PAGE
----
The cartoon rabbits pictured on Easter cards may look cute
and cuddly, but real rabbits have no place in the "pet" industry.
These complex animals are often purchased on a whim, especially in the spring,
and potential caretakers rarely understand the specific needs of their new
companion. Once the novelty has worn off, many bunnies are neglected, relegated
to outdoor cages, dumped at shelters, or simply turned loose in the wild, where
they have little chance of surviving. Hundreds of organizations and shelters
are trying to deal with this growing problem.
Dealers and "pet" stores usually request 4-week-old
bunnies because they require less space and are "cuter," but bunnies
of this age are ill-prepared to be weaned from their parents. Many people who
purchase these young, small bunnies do not realize that depending on breed, the
average weight for an adult rabbit is anywhere from 2 to 20 pounds.
Rabbits are social creatures with gentle natures and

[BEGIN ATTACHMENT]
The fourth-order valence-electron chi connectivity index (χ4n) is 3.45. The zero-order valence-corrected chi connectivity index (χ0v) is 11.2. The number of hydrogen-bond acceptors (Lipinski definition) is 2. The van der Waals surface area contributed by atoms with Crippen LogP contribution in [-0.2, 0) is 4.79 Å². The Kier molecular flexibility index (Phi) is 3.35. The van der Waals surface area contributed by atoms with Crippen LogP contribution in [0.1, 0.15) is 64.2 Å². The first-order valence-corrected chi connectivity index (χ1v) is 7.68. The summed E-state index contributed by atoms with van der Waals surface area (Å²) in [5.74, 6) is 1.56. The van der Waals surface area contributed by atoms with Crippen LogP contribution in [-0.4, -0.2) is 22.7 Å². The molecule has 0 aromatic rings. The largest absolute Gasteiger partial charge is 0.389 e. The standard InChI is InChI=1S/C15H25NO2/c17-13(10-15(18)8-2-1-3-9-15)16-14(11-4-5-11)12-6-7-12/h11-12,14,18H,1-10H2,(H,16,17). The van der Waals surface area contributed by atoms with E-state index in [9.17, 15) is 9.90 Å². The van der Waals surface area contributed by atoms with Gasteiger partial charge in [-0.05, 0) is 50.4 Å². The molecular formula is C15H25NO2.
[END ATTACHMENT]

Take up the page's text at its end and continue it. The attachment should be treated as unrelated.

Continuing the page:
individual personalities, and they need just as much attention as a dog or cat.
They are not suitable companions for young children. Rabbits require specific
foods, stimulating environments, and veterinarians who have specialized
knowledge of their species.
How to Spot Neglect
Federal regulations apply only to those breeders or
"bunny mills" that do at least $500 of business with a particular pet
store, and enforcement is lax, so the rabbits that you see in the store may not
have been properly transported or cared for.
A runny nose, sneezing, head-tilt, listlessness, and
diarrhea are all signs of a sick bunny. Rabbits have extremely delicate